Guest post by Damien James
In the brief Chicago Humanities Festival preview posted a couple of weeks ago, I listed what I hoped would be some highlights, and I wanted to take a moment now that the festival is about halfway through its run to tell you about two events I recently attended so you get a picture—maybe fleeting—of how this years programming is meeting my admittedly high expectations.
In the near future I’ll share more about specific events as well as thoughts on the festival theme—laughter—with the intention of communicating how important the Humanities Festival has been for me, maybe how important it is to the city itself, and possibly beyond. It’s also my hope that it will become important to you, if it isn’t already. After all, each of us is a part of the greater festival of humanities as it plays out in our own lives every day, in the choices we make which not only effect ourselves, but everyone in our local and even global community.
And if this happens to be your city, the excellence of CHF earns you some bragging rights. Privatized parking meters, bogus mayoral claims of how green Chicago is, Land of the Lost-sized pot holes and shitty CTA service, our former governor’s “reality” TV career, and our failure (thank Jesus) to win the Olympic bid are not the only things we have going for us…
Chicagoan Harold Ramis was the first presenter I saw, and we should all be lucky enough to have so much to laugh about at 65 years old. I told him after his presentation at the Thorne Auditorium that he seemed to be an incredibly happy guy. He took a beat before responding and said, “I’m an actor.” Reading this on the screen, one can easily interpret those three words as “Of course I’m happy! And famous! And rich! And on my way to Spiaggia! Have you ever had their Gamberi e polenta al forno con erbe cipollinariccio di mare e cavaile? It’s fucking delicious!”
What you missed by not actually seeing and hearing him, however, was how easily his eyes and voice conveyed the same bittersweetness as when, answering a question from the audience as to what he would most like to accomplish at this point in his life, he said, “This is gonna sound sappy, but I’d just like to have a successful marriage.”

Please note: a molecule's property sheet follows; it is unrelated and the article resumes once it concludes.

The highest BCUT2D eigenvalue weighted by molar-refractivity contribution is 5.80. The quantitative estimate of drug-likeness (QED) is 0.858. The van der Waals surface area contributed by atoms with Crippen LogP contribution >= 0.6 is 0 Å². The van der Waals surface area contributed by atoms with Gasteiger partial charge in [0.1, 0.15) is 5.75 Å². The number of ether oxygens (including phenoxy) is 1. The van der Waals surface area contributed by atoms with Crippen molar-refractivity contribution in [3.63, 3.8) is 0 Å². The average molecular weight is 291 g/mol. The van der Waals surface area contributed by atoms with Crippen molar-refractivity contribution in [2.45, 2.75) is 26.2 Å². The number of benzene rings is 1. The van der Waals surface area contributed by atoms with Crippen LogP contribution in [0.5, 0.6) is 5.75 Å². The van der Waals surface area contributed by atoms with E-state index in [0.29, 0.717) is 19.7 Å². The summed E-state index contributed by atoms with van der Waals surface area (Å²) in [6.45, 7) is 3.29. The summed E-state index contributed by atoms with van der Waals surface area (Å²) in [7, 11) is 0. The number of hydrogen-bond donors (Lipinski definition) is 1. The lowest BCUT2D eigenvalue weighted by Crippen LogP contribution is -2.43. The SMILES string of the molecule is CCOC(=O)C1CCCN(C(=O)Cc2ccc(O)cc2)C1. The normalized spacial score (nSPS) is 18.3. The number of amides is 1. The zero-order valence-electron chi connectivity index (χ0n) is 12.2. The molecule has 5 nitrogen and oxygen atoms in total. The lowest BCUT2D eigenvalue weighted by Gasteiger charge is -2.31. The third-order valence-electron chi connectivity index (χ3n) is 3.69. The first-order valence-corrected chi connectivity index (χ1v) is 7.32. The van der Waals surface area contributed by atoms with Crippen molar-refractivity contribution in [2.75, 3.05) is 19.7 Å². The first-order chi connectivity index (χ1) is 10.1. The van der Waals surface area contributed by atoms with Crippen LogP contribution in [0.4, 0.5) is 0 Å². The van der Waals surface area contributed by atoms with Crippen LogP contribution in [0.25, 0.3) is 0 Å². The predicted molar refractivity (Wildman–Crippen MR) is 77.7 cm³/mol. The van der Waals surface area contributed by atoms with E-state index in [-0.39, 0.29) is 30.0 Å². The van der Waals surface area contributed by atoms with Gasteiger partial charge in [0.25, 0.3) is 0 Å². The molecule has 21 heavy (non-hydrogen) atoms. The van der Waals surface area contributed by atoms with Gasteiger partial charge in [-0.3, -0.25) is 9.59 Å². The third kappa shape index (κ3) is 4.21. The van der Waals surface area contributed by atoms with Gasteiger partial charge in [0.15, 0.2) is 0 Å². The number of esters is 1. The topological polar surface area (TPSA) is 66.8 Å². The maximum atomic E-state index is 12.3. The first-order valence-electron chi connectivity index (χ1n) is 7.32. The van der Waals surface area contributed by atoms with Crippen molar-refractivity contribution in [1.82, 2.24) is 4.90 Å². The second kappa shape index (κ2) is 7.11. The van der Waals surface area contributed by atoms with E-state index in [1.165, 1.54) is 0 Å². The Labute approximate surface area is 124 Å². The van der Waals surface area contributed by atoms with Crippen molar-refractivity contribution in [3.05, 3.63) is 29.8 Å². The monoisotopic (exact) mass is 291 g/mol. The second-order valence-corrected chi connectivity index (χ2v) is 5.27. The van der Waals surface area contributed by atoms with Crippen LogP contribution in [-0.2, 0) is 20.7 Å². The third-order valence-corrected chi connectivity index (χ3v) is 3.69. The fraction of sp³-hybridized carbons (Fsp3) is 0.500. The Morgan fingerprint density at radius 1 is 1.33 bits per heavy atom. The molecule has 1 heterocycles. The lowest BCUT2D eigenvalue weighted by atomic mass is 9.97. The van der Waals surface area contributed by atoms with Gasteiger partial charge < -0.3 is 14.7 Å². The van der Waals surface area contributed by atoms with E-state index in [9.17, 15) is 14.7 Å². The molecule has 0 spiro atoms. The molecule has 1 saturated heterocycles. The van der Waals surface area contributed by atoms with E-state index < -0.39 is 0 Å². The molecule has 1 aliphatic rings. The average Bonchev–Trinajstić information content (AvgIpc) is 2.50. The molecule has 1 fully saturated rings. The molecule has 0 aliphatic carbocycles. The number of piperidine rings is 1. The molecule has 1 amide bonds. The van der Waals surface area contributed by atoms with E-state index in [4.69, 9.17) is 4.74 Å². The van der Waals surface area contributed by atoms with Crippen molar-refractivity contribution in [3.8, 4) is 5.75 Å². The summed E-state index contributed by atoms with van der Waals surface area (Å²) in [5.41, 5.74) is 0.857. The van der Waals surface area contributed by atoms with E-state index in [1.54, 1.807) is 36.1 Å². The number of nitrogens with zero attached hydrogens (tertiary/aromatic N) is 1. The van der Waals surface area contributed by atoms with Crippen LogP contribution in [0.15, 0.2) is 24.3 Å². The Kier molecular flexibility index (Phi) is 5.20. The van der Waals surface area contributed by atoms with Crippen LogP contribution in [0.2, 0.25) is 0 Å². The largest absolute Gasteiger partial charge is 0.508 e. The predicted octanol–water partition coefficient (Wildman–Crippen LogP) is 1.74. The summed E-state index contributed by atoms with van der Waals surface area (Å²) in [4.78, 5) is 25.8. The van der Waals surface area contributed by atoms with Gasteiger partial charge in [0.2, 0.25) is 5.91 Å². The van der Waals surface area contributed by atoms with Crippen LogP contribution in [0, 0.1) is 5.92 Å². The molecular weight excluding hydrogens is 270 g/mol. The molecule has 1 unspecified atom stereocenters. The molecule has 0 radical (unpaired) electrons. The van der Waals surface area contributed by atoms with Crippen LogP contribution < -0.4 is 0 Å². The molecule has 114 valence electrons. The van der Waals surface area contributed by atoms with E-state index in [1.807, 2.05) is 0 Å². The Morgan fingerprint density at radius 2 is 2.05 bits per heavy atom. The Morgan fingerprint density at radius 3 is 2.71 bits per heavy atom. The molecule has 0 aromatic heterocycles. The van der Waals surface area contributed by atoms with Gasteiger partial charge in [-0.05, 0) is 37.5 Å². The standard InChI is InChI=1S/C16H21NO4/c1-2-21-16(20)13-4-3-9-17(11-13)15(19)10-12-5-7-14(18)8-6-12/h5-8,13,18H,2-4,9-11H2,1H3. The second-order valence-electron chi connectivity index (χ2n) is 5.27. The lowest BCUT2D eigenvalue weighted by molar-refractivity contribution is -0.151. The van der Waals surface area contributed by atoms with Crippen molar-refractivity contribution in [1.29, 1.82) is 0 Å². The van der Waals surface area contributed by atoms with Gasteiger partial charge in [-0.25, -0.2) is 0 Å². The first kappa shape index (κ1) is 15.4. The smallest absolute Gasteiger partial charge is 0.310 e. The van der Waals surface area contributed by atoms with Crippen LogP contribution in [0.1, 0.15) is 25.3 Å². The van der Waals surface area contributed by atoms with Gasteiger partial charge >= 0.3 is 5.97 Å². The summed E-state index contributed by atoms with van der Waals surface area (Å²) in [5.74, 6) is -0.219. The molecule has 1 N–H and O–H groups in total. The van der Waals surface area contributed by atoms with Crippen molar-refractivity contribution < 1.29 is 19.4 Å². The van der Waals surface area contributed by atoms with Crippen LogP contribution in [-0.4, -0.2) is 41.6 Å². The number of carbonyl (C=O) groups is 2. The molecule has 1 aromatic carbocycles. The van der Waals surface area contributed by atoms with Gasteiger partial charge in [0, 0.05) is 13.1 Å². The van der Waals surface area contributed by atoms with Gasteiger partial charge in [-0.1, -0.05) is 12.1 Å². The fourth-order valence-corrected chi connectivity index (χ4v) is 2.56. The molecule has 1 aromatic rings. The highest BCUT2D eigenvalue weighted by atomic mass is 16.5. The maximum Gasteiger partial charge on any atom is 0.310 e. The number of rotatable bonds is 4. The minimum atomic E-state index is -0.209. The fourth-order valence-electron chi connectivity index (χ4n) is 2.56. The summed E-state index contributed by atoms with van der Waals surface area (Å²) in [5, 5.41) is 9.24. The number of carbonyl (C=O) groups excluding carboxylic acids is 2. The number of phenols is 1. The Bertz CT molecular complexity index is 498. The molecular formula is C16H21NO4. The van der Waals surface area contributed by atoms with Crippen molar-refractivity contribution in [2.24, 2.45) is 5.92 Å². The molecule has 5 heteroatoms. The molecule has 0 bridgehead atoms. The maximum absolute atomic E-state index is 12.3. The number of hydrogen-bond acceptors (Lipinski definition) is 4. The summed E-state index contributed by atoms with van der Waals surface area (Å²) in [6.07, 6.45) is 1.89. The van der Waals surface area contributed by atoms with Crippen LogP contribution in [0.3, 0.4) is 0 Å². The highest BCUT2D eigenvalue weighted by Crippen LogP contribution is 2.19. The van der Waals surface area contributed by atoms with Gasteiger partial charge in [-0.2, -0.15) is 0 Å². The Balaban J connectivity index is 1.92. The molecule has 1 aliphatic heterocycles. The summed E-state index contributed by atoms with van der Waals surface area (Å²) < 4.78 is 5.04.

90 minutes with the writer/director/actor disappeared loudly and instantly as laughter spread itself across the spectrum of emotion while Ramis shared clips and anecdotes from his favorites, bouncing off the brilliant surfaces of the Marx Brothers in all their surrealist glory (this was the first time I had ever seen them on the big screen, which enhanced their funny ten-fold; As a kid, Ramis wanted to be both Groucho and Harpo), Cary Grant in Capra’s Arsenic and Old Lace, Monty Python and their heady existentialism, Woody Allen and his flawless ability to embody the deep-seeded angst we all experience at least a thousand times (I’m underestimating) in our lives, Dr. Strangelove, Preston Sturges, the Coen brothers, and many more. It was as entertaining to watch Ramis laughing at the clips he shared as the clips were themselves.
He went from self-effacing to self-aggrandizing as if on cue and drew out delight at each step, boasting ownership of “four percent of AFI’s top 100 funniest films,” and admitting that he went to Hollywood to get laid. He told unexpected stories (“My wife said that for her fiftieth birthday she wanted to meet the Dalai Lama, so I called some friends in Glencoe…” They did in fact meet him, though Ramis was fairly certain that the Dalai Lama had never seen Caddyshack.), and spoke about the days leading up to The Second City, when Mike Nichols and Elaine May were at The Compass doing what had never been done before, his introduction to Billy Murray (“the funniest peanut vendor you could ever meet”), his musical history at the Old Town School of Folk as kid, and how he went into college like John Kennedy and came out like John Lennon. Even if you don’t care for some (or any) of Ramis’ films—though is there really anyone who doesn’t like Ghostbusters at least a little bit?—it was impossible not to be charmed by his enthusiasm and candor. Ramis closed with a scene from Monty Python in which a sing-along and group whistling was taken up to cheer Christ while crucified.